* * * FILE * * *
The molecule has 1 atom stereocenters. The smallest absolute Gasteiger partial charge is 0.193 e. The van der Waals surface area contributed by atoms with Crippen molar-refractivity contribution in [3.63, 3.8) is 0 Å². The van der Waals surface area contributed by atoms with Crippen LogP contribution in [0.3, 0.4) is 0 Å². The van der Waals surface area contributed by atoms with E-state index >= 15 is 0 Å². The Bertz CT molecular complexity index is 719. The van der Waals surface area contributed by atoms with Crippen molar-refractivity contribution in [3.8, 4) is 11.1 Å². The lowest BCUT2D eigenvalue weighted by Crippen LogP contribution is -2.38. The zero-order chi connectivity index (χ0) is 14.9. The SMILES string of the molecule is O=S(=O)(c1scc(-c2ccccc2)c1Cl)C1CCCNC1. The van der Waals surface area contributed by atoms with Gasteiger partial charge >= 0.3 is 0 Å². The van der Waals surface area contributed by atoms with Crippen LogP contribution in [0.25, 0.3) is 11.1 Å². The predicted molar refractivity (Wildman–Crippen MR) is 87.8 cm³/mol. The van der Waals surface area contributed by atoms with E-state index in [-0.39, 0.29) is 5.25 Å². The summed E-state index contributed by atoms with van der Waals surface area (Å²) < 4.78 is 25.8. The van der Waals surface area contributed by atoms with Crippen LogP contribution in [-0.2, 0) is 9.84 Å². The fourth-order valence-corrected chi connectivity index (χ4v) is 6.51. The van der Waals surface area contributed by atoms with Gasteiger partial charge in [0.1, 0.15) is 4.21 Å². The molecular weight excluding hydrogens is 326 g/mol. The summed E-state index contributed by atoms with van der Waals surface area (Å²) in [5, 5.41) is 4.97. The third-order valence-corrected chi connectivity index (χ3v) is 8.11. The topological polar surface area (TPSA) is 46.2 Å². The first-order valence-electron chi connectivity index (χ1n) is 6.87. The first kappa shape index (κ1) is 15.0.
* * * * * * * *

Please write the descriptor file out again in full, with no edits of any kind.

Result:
The molecule has 1 atom stereocenters. The smallest absolute Gasteiger partial charge is 0.193 e. The van der Waals surface area contributed by atoms with Crippen molar-refractivity contribution in [3.63, 3.8) is 0 Å². The van der Waals surface area contributed by atoms with Crippen LogP contribution in [0.3, 0.4) is 0 Å². The van der Waals surface area contributed by atoms with E-state index >= 15 is 0 Å². The Bertz CT molecular complexity index is 719. The van der Waals surface area contributed by atoms with Crippen molar-refractivity contribution in [3.8, 4) is 11.1 Å². The lowest BCUT2D eigenvalue weighted by Crippen LogP contribution is -2.38. The zero-order chi connectivity index (χ0) is 14.9. The SMILES string of the molecule is O=S(=O)(c1scc(-c2ccccc2)c1Cl)C1CCCNC1. The van der Waals surface area contributed by atoms with Gasteiger partial charge >= 0.3 is 0 Å². The van der Waals surface area contributed by atoms with Crippen LogP contribution in [0.25, 0.3) is 11.1 Å². The predicted molar refractivity (Wildman–Crippen MR) is 87.8 cm³/mol. The van der Waals surface area contributed by atoms with E-state index in [-0.39, 0.29) is 5.25 Å². The summed E-state index contributed by atoms with van der Waals surface area (Å²) < 4.78 is 25.8. The van der Waals surface area contributed by atoms with Crippen LogP contribution in [-0.2, 0) is 9.84 Å². The fourth-order valence-corrected chi connectivity index (χ4v) is 6.51. The van der Waals surface area contributed by atoms with Gasteiger partial charge in [0.1, 0.15) is 4.21 Å². The molecular weight excluding hydrogens is 326 g/mol. The summed E-state index contributed by atoms with van der Waals surface area (Å²) in [5, 5.41) is 4.97. The third-order valence-corrected chi connectivity index (χ3v) is 8.11. The topological polar surface area (TPSA) is 46.2 Å². The first-order valence-electron chi connectivity index (χ1n) is 6.87. The first kappa shape index (κ1) is 15.0.